Taking back “value-added” smallerholder research findings to smallholders in rural Sri Lanka

Posted on August 24, 2012  /  0 Comments

Badalkumbura is located in the Moneragala District, one of the most impoverished in Sri Lanka. But it is located in the midst of a smallholder boom in rubber. Here, the key advantage is the weather. In contrast to the traditional rubber districts where rain prevents tapping of the trees for latex sometimes for half the month, rainy days are an exception in Moneragala. Thus new rubber is expanding rapidly, all with smallholders. The only downside is distance from the factories that produce value-added products such as gloves, the main auction, and the port.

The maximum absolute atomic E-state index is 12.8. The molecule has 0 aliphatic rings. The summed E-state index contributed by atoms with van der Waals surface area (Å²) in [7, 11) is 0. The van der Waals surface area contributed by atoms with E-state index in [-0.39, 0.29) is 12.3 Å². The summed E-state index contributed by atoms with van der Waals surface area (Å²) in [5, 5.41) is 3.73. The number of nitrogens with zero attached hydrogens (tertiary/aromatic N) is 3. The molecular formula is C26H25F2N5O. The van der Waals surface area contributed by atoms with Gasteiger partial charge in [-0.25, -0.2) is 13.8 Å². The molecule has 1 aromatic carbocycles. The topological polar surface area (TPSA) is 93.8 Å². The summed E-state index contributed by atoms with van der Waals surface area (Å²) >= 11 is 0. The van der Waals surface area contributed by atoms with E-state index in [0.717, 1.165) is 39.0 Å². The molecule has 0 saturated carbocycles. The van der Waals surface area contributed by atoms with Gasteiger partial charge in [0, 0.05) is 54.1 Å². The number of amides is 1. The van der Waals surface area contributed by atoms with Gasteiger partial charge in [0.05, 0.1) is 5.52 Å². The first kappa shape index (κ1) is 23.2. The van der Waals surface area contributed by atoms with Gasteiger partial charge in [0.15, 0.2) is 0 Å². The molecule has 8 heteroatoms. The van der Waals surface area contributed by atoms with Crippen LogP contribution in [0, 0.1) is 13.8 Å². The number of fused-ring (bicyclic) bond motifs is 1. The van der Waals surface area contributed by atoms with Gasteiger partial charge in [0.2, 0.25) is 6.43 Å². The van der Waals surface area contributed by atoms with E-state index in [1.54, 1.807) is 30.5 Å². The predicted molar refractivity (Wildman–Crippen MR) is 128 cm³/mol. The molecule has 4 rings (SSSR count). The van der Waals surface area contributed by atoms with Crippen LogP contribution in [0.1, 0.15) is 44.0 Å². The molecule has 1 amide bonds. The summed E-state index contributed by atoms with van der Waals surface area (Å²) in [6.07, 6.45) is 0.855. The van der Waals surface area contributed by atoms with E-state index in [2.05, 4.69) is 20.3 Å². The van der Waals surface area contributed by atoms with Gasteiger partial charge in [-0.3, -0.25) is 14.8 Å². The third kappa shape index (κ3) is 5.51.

Last year, as part of the KBE research, we sat with small groups of smallholders in multiple locations, including Badalkumbura, to learn about their problems. While we could not go back to all the study locations, we did make it a point to return to Badalkumbura and share our findings with community leaders, including the video made of a smallholder cooperative in another part of the country.

An interesting discussion ensued on the failure of the bottom-up or government-encouraged model of organizing smallholders into Thurusaviya farmer organizations compared to the success of the buyer-organized initiatives such as DPL’s FirstLight. Other topics included the value of smartphone apps specific to rubber and the intelligibility of the payment advices that accompanied the biweekly payments.

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